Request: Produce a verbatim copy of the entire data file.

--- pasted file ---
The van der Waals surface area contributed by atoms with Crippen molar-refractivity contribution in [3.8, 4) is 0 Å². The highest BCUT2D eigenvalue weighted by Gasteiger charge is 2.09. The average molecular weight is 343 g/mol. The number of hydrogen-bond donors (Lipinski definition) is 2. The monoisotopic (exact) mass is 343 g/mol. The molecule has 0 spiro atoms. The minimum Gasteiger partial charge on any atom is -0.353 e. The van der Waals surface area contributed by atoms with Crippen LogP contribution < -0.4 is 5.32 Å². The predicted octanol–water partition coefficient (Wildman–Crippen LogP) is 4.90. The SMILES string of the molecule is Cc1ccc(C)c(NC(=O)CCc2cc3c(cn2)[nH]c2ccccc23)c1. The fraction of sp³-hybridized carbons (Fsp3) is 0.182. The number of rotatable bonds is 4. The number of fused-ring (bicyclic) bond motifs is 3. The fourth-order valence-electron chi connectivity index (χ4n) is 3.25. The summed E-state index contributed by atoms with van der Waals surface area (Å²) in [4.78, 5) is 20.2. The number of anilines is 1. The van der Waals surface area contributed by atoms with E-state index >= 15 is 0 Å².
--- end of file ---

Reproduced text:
The van der Waals surface area contributed by atoms with Crippen molar-refractivity contribution in [3.8, 4) is 0 Å². The highest BCUT2D eigenvalue weighted by Gasteiger charge is 2.09. The average molecular weight is 343 g/mol. The number of hydrogen-bond donors (Lipinski definition) is 2. The monoisotopic (exact) mass is 343 g/mol. The molecule has 0 spiro atoms. The minimum Gasteiger partial charge on any atom is -0.353 e. The van der Waals surface area contributed by atoms with Crippen LogP contribution < -0.4 is 5.32 Å². The predicted octanol–water partition coefficient (Wildman–Crippen LogP) is 4.90. The SMILES string of the molecule is Cc1ccc(C)c(NC(=O)CCc2cc3c(cn2)[nH]c2ccccc23)c1. The fraction of sp³-hybridized carbons (Fsp3) is 0.182. The number of rotatable bonds is 4. The number of fused-ring (bicyclic) bond motifs is 3. The fourth-order valence-electron chi connectivity index (χ4n) is 3.25. The summed E-state index contributed by atoms with van der Waals surface area (Å²) in [4.78, 5) is 20.2. The number of anilines is 1. The van der Waals surface area contributed by atoms with E-state index >= 15 is 0 Å².